AI algorithm helps cure epilepsy
FCDs are regions of the brain that develop abnormally and often cause drug-resistant epilepsy. It is usually treated surgically, however identifying lesions from MRI is an ongoing challenge for clinicians, as MRI scans in FCD can look normal.
To develop the algorithm, the team quantified cortical features from MRI scans, such as how thick or folded the cortical/brain surface is, and used about 300,000 locations across the brain.
The researchers then trained the algorithm on examples that were labeled by radiologists as healthy brains or with FCD – depending on the patterns and their features.
The findings, published in Brain, show that overall, the algorithm was able to detect FCD in 67% of cases in the cohort (538 participants).
Previously, 178 of the participants were considered MRI negative, meaning radiologists were unable to find an abnormality – but the MELD algorithm was able to identify FCD in 63% of these cases. .
This is especially important, because if doctors can find an abnormality during brain scans, surgically removing it could provide a cure.
“Our emphasis is on creating an AI algorithm that is interpretable and can help doctors make decisions,” said first co-author Mathilde Ripart (UCL Great Ormond Street Institute for Children’s Health). essential part of that process.”
Senior co-author Dr Konrad Wagstyl (UCL Queen Square Institute of Neurology) added: “This algorithm could help find more potential lesions in children and adults with epilepsy, co-authoring the study. time allows more epilepsy patients to be considered for brain surgery which can cure epilepsy and improve their cognitive development About 440 children a year can benefit from epilepsy surgery in the UK. ”
In the UK, around 600,000 people are affected. While drug treatments are available for the majority of people with epilepsy, 20-30% do not respond to medication.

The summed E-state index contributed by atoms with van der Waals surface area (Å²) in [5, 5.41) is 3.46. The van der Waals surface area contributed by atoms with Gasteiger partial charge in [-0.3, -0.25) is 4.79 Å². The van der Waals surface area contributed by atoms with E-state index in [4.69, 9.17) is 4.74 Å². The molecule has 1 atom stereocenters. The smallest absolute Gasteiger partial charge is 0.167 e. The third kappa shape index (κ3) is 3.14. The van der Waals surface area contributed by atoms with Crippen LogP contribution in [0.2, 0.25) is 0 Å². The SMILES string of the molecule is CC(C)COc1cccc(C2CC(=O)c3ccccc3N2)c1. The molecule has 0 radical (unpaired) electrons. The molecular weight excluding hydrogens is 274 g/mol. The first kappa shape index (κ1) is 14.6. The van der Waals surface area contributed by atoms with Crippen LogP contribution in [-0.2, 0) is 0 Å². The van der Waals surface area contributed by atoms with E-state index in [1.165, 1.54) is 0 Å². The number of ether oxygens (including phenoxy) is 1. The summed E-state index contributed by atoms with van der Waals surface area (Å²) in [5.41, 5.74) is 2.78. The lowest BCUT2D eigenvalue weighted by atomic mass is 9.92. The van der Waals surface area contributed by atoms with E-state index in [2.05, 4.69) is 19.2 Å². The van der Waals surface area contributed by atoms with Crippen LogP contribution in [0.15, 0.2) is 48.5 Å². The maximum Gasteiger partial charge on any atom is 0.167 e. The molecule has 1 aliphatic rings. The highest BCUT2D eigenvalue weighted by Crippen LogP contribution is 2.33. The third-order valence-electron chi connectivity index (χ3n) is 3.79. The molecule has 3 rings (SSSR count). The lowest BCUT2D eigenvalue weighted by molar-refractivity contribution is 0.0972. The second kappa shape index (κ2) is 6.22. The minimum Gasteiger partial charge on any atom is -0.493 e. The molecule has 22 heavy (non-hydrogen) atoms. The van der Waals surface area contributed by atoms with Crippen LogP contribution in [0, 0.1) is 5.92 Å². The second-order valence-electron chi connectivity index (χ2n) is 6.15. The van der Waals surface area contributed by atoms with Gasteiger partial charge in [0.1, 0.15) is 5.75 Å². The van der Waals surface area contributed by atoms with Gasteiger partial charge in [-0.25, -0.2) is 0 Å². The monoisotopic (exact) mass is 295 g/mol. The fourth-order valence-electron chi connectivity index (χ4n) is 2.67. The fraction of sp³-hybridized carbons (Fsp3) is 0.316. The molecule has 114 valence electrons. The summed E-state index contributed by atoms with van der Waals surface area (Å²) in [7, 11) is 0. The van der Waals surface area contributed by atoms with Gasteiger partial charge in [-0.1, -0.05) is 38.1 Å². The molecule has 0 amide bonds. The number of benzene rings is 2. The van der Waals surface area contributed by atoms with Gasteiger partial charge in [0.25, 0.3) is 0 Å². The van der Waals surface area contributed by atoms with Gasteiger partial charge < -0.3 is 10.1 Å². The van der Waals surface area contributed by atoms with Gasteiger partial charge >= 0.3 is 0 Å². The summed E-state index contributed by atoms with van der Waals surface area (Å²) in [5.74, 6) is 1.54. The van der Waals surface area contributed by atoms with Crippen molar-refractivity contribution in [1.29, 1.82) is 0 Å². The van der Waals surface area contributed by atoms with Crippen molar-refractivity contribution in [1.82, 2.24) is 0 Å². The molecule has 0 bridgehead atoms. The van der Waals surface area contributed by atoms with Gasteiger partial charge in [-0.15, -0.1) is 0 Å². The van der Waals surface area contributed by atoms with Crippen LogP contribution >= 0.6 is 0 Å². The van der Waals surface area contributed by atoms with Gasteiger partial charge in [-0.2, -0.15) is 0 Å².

In children who have had surgery to control epilepsy, FCD is the most common cause, and in adults it is the third most common cause.
In addition, for patients with epilepsy whose brain abnormalities cannot be found on MRI, FCD is the most common cause.
Co-first author Dr. Hannah Spitzer (Helmholtz Munich) said: “Our algorithm automatically learns to detect lesions from thousands of patients’ MRI scans. It can detect it reliably. trust lesions of different types, shapes, and sizes, and even many of those lesions previously missed by radiologists.”
Co-lead author Dr Sophie Adler (UCL’s Great Ormond Street Institute for Children’s Health) added: “We hope that this technology will help identify abnormalities that cause epilepsy that are currently overlooked. . Ultimately, it may allow more people with epilepsy to have potentially curable brain surgery.”
This study of FCD detection uses the largest group of MRI resonances of FCD to date, which means it can detect all types of FCD.
The MELD FCD classifier can run on any patient with suspected FCD who is over 3 years old and has had an MRI scan.
The MELD project is supported by the Rosetrees Trust.